Stephen Moore comments on findings about economic growth in states, and finds that 5 Right to Work states beat out non-Right To work states for population growth and taxes.
In recent years, though, blue states such as California, Illinois, Delaware, Connecticut, Hawaii, Maryland and Minnesota adopted this very strategy, and they raised taxes on their wealthy residents. How did it work out? Almost all of these states lag behind the national average in growth of jobs and incomes.
So, if income redistribution policies are the solution to shrinking the gap between rich and poor, why do they fail so miserably in the states?
The blue states that try to lift up the poor with high taxes, high welfare benefits, high minimum wages and other Robin Hood policies tend to be the places where the rich end up the richest and the poor the poorest.
California is the prototypical example. It has the highest tax rates of any state. It has very generous welfare benefits. Many of its cities have a high minimum wage. But day after day, the middle class keeps leaving. The wealthy areas such as San Francisco and the Silicon Valley boom. Yet the state has nearly the highest poverty rate in the nation. The Golden State, alas, has become the inequality state.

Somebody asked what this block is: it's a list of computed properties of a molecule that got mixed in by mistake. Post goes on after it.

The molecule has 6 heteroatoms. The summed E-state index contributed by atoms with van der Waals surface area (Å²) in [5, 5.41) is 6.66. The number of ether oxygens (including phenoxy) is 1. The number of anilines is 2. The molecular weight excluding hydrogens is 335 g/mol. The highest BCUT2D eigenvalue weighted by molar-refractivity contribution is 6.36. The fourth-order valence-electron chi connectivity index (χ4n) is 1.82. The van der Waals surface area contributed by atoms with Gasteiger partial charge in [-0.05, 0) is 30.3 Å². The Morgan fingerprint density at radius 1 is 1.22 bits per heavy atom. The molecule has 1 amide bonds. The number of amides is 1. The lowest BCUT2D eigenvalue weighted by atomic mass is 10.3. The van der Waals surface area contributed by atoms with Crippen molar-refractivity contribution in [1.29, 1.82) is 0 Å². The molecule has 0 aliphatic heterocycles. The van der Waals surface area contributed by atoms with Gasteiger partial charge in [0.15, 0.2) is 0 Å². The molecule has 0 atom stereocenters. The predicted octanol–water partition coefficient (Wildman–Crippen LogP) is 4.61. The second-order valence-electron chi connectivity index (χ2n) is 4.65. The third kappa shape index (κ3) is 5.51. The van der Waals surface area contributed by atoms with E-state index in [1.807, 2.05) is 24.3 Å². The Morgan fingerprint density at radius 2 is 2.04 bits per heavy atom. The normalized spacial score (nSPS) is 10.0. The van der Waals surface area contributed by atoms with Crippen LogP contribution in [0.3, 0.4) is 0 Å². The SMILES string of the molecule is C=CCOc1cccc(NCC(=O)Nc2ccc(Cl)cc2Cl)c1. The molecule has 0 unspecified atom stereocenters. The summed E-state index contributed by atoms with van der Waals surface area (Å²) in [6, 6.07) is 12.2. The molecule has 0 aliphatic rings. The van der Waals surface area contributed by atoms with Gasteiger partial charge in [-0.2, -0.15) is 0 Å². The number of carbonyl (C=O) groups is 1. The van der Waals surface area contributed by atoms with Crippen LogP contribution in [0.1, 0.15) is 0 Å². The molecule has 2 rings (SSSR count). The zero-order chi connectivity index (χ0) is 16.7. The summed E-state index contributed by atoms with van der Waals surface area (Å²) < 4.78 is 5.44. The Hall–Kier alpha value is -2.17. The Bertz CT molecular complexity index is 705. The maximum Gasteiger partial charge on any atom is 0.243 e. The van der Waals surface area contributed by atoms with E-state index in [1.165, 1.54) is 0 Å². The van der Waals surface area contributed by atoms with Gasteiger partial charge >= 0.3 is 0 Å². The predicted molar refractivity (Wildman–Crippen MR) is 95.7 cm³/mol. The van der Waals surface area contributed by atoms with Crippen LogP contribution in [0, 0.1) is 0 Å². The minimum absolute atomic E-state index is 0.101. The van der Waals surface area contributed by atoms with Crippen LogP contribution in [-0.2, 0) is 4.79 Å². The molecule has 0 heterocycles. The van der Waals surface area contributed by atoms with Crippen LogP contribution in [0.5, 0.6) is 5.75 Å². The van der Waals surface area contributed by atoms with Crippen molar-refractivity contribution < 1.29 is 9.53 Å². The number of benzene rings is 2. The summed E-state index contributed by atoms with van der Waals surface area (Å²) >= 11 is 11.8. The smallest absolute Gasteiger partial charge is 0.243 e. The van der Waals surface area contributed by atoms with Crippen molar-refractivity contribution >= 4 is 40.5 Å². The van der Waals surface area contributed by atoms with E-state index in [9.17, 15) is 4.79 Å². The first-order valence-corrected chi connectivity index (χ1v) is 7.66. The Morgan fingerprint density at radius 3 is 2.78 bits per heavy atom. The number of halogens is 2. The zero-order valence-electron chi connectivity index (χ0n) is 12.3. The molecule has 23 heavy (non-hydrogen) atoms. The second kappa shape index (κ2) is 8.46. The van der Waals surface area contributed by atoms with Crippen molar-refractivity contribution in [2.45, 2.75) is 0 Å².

In a new report called “Rich States, Poor States” that I write each year for the American Legislative Exchange Council with Arthur Laffer and Jonathan Williams, we find that five of the highest-tax blue states in the nation — California, New York, New Jersey, Connecticut and Illinois — lost some 4 million more U.S. residents than entered these states over the last decade (see chart). Meanwhile, the big low-tax red states — Texas, Florida, North Carolina, Arizona and Georgia — gained about this many new residents.